Kitchissippi families are choosing flowers over grass, and here’s why

By Misty Pratt –

The North American lawn is a bright and lush landscape, which can offer home owners a place for recreation and respite. Many summer afternoons have been spent on lawns, kicking around a soccer ball or hosting a picnic. However, as with any monoculture, the lawn is susceptible to invasive weeds and pests and requires a significant effort to maintain the desired look. Many hours can be dedicated to seeding, fertilizing, weeding, spraying products, and mowing.

Home owners are now turning to more sustainable options for their front yard landscape. “It’s a growing trend that people want to remove the grass area, because it’s so difficult to maintain without weeds taking over,” says Richard Bown, owner of Urban Turf Landscape Solutions in Westboro.

Richard has worked with many clients to remove grass and create perennial garden beds with wooden plant material as garden architecture. “It creates a topography in terms of the terrain,” says Richard. Instead of a flat landscape, the designer builds different heights with plant material and adds colour, contrast and texture. Other options that could replace the lawn include ground cover such as moss, periwinkle and creeping thyme, or raised vegetable beds.

Westboro resident Kathie Paddock removed her front lawn after dealing with poor soil conditions and stubborn weeds. “Our family never used it for play since it was always in the baking sun and close to the road,” says Kathie. Given her love of gardening, Kathie was excited to have a blank canvas to work with and filled the space with perennial plants.


Bee- and butterfly-friendly perennials are a perfect addition to any garden. Photo by Andrea Tomkins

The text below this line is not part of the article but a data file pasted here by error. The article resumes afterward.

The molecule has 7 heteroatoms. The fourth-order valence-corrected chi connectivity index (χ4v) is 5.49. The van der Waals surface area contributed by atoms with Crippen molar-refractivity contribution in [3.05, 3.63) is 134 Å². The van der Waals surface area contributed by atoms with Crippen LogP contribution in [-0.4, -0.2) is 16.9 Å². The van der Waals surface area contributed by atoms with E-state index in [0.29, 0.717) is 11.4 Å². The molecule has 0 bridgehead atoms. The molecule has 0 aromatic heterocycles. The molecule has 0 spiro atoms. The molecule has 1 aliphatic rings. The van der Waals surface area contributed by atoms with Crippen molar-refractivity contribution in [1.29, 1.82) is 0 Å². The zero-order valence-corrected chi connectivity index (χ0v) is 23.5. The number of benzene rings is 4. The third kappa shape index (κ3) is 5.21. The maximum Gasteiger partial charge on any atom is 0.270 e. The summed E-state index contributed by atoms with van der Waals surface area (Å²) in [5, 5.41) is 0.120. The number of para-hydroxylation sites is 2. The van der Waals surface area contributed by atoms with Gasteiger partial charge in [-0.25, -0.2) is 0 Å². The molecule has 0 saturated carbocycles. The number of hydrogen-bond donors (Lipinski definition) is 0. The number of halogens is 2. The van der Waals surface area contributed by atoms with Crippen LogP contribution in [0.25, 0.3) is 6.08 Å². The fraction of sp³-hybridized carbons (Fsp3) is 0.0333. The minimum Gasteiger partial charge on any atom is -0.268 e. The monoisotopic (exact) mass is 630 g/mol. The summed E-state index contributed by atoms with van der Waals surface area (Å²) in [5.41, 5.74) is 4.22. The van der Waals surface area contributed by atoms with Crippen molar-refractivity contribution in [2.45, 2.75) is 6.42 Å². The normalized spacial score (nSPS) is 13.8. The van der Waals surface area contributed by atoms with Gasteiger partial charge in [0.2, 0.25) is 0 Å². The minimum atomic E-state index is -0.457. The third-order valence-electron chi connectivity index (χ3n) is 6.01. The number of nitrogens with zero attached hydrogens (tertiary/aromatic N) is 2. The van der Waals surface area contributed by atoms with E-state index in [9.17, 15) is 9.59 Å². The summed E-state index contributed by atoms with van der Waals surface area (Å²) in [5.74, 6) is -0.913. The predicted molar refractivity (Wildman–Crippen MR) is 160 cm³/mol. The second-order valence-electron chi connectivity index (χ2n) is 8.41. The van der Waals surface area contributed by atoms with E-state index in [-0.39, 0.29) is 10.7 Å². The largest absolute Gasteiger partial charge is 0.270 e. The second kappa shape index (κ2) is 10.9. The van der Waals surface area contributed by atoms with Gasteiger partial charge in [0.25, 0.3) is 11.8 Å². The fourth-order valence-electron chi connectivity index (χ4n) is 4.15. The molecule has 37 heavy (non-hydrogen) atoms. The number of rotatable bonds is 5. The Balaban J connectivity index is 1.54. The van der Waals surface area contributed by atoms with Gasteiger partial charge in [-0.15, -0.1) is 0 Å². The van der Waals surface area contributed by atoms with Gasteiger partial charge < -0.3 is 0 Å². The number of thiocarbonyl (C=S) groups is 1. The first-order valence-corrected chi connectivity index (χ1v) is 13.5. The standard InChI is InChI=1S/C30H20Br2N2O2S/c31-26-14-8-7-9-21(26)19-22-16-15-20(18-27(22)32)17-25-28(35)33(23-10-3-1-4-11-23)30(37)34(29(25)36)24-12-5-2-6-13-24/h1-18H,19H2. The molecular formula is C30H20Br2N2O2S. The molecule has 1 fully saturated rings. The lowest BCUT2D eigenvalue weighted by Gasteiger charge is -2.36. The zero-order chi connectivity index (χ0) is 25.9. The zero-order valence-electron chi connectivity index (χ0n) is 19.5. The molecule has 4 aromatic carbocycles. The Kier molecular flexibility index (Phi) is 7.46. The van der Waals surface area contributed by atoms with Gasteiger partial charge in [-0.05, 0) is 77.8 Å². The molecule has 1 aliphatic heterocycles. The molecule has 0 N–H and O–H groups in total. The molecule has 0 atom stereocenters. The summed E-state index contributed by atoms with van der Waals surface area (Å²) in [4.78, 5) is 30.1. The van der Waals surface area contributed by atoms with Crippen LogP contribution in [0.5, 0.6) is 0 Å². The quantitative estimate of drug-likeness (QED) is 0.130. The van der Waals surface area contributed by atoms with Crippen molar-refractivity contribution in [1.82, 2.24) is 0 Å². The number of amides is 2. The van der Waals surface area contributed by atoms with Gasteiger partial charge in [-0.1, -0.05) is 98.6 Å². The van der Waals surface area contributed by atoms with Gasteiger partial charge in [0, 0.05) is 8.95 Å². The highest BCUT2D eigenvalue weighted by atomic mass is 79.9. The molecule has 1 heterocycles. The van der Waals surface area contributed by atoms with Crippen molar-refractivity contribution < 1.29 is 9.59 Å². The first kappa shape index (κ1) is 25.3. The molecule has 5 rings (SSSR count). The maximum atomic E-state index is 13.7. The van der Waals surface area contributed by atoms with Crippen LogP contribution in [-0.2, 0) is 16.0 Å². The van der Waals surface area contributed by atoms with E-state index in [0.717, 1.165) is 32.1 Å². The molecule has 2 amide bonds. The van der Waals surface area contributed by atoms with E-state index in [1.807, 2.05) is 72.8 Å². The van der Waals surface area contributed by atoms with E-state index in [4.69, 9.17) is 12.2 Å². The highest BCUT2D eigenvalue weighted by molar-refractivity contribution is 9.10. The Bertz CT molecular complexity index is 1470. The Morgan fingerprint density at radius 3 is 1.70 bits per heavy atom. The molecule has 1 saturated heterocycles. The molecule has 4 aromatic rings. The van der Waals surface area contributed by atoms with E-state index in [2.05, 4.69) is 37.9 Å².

The biggest cost upfront is the design and installation, but Richard argues that in the long run, low-maintenance gardens require much less time and money than lawns. “The gardens can develop and become better, while the lawn deteriorates over time,” says Richard.

Pruning is needed for some plants, as well as the yearly cost of topping up mulch to ward off invasive weeds. Instead of the hard labour needed to run the lawn mower in the summer heat, residents can putter around the garden with a glass of wine in hand. Kathie also enjoys meeting all the neighbours who stop to chat while she’s working in the front yard.

Many residents are digging up their front lawns and replacing them with flower beds, and even vegetable patches.  
Many residents are digging up their front lawns and replacing them with flower beds, and even vegetable patches.  Photo by Andrea Tomkins

The fall is the perfect time to begin planning for the following spring and summer. Richard encourages clients to take photos of the front lawn now, so that they can see what’s currently in the garden and what could be reused to create the new space. Urban Turf do many of their consultations in the fall and provide clients with a sketch for their landscape plans.

For those who still want a bit of grass for their young children or pets, Richard points out that not all the lawn needs to be removed. “A lot of people do still want a little bit of lawn area, and for larger lots, you could certainly diminish two-thirds of your lawn and develop it into garden.”

As for Kathie, she has no regrets about removing all the grass in the front of her home. Her large and shady backyard is perfect for playing catch or chasing the dog around. “When the neighbourhood lawns were parched and yellow this summer, I had a riot of colours in front of my house!” she says. 

By shifting to a low-maintenance garden front yards can be turned into beautiful landscapes – with not a weed in sight.

This article is part of our September 2018 Homes & Condos special feature and you can read it in full online. Want to advertise in the spring edition? Contact us!

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